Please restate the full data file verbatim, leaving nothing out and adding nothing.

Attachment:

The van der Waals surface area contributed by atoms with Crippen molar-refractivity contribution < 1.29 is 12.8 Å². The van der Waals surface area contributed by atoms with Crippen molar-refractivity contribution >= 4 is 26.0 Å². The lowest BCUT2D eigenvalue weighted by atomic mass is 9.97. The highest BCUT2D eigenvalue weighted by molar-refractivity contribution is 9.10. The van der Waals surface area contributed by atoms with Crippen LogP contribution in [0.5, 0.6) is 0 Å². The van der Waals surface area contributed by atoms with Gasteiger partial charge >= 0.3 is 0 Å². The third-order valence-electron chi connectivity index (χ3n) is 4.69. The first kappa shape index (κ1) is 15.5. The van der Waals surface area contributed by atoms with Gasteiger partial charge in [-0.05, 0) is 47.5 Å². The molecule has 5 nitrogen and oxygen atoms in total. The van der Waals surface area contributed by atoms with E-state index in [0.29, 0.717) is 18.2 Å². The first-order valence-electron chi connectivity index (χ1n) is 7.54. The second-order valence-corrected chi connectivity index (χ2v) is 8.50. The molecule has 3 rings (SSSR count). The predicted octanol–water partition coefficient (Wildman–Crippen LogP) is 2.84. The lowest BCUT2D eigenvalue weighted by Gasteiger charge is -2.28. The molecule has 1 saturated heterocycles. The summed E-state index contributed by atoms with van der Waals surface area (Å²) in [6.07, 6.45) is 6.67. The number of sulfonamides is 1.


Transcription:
The van der Waals surface area contributed by atoms with Crippen molar-refractivity contribution < 1.29 is 12.8 Å². The van der Waals surface area contributed by atoms with Crippen molar-refractivity contribution >= 4 is 26.0 Å². The lowest BCUT2D eigenvalue weighted by atomic mass is 9.97. The highest BCUT2D eigenvalue weighted by molar-refractivity contribution is 9.10. The van der Waals surface area contributed by atoms with Crippen LogP contribution in [0.5, 0.6) is 0 Å². The van der Waals surface area contributed by atoms with Gasteiger partial charge >= 0.3 is 0 Å². The third-order valence-electron chi connectivity index (χ3n) is 4.69. The first kappa shape index (κ1) is 15.5. The van der Waals surface area contributed by atoms with Gasteiger partial charge in [-0.05, 0) is 47.5 Å². The molecule has 5 nitrogen and oxygen atoms in total. The van der Waals surface area contributed by atoms with E-state index in [0.29, 0.717) is 18.2 Å². The first-order valence-electron chi connectivity index (χ1n) is 7.54. The second-order valence-corrected chi connectivity index (χ2v) is 8.50. The molecule has 3 rings (SSSR count). The predicted octanol–water partition coefficient (Wildman–Crippen LogP) is 2.84. The lowest BCUT2D eigenvalue weighted by Gasteiger charge is -2.28. The molecule has 1 saturated heterocycles. The summed E-state index contributed by atoms with van der Waals surface area (Å²) in [6.07, 6.45) is 6.67. The number of sulfonamides is 1.